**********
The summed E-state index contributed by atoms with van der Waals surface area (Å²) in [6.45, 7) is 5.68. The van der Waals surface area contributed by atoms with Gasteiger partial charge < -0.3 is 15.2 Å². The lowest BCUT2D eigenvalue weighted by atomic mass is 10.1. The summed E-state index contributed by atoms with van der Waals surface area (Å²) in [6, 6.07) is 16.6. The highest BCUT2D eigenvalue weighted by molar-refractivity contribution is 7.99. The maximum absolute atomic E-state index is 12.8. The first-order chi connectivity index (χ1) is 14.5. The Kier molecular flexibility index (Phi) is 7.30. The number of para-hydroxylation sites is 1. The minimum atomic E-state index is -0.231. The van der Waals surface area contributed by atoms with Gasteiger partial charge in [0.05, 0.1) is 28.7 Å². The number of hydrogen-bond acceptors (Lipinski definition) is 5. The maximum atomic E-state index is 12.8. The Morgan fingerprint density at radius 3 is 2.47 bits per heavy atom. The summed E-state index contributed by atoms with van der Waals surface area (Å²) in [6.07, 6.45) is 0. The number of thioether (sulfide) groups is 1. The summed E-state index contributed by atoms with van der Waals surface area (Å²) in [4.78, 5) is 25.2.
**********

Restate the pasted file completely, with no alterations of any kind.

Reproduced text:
The summed E-state index contributed by atoms with van der Waals surface area (Å²) in [6.45, 7) is 5.68. The van der Waals surface area contributed by atoms with Gasteiger partial charge < -0.3 is 15.2 Å². The lowest BCUT2D eigenvalue weighted by atomic mass is 10.1. The summed E-state index contributed by atoms with van der Waals surface area (Å²) in [6, 6.07) is 16.6. The highest BCUT2D eigenvalue weighted by molar-refractivity contribution is 7.99. The maximum absolute atomic E-state index is 12.8. The first-order chi connectivity index (χ1) is 14.5. The Kier molecular flexibility index (Phi) is 7.30. The number of para-hydroxylation sites is 1. The minimum atomic E-state index is -0.231. The van der Waals surface area contributed by atoms with Gasteiger partial charge in [0.05, 0.1) is 28.7 Å². The number of hydrogen-bond acceptors (Lipinski definition) is 5. The maximum atomic E-state index is 12.8. The Morgan fingerprint density at radius 3 is 2.47 bits per heavy atom. The summed E-state index contributed by atoms with van der Waals surface area (Å²) in [6.07, 6.45) is 0. The number of thioether (sulfide) groups is 1. The summed E-state index contributed by atoms with van der Waals surface area (Å²) in [4.78, 5) is 25.2.